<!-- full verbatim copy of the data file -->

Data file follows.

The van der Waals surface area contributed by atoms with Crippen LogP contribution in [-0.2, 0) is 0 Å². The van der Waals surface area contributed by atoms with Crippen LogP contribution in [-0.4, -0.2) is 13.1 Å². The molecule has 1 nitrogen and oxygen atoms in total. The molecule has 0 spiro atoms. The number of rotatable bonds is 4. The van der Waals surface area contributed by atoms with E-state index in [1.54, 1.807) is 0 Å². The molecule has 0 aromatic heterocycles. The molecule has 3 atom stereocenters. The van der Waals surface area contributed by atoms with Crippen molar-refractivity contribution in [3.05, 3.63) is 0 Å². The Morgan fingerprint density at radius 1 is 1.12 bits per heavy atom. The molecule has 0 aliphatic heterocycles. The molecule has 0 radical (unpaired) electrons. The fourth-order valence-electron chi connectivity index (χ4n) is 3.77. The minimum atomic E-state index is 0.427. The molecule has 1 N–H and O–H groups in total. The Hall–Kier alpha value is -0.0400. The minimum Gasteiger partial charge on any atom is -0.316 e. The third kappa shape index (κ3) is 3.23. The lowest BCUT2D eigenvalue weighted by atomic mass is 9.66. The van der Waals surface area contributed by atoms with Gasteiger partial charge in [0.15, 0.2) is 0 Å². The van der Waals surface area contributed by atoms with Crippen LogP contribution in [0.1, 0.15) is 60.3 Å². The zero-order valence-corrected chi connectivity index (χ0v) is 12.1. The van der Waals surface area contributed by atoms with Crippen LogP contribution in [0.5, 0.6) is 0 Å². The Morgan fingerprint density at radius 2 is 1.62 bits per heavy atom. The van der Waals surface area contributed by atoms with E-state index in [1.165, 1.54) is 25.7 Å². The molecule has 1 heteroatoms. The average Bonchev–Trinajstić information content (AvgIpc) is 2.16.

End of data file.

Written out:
The van der Waals surface area contributed by atoms with Crippen LogP contribution in [-0.2, 0) is 0 Å². The van der Waals surface area contributed by atoms with Crippen LogP contribution in [-0.4, -0.2) is 13.1 Å². The molecule has 1 nitrogen and oxygen atoms in total. The molecule has 0 spiro atoms. The number of rotatable bonds is 4. The van der Waals surface area contributed by atoms with E-state index in [1.54, 1.807) is 0 Å². The molecule has 0 aromatic heterocycles. The molecule has 3 atom stereocenters. The van der Waals surface area contributed by atoms with Crippen molar-refractivity contribution in [3.05, 3.63) is 0 Å². The Morgan fingerprint density at radius 1 is 1.12 bits per heavy atom. The molecule has 0 aliphatic heterocycles. The molecule has 0 radical (unpaired) electrons. The fourth-order valence-electron chi connectivity index (χ4n) is 3.77. The minimum atomic E-state index is 0.427. The molecule has 1 N–H and O–H groups in total. The Hall–Kier alpha value is -0.0400. The minimum Gasteiger partial charge on any atom is -0.316 e. The third kappa shape index (κ3) is 3.23. The lowest BCUT2D eigenvalue weighted by atomic mass is 9.66. The van der Waals surface area contributed by atoms with Gasteiger partial charge in [0.15, 0.2) is 0 Å². The van der Waals surface area contributed by atoms with Crippen LogP contribution in [0.1, 0.15) is 60.3 Å². The zero-order valence-corrected chi connectivity index (χ0v) is 12.1. The van der Waals surface area contributed by atoms with Crippen LogP contribution in [0.5, 0.6) is 0 Å². The Morgan fingerprint density at radius 2 is 1.62 bits per heavy atom. The van der Waals surface area contributed by atoms with E-state index in [1.165, 1.54) is 25.7 Å². The molecule has 1 heteroatoms. The average Bonchev–Trinajstić information content (AvgIpc) is 2.16.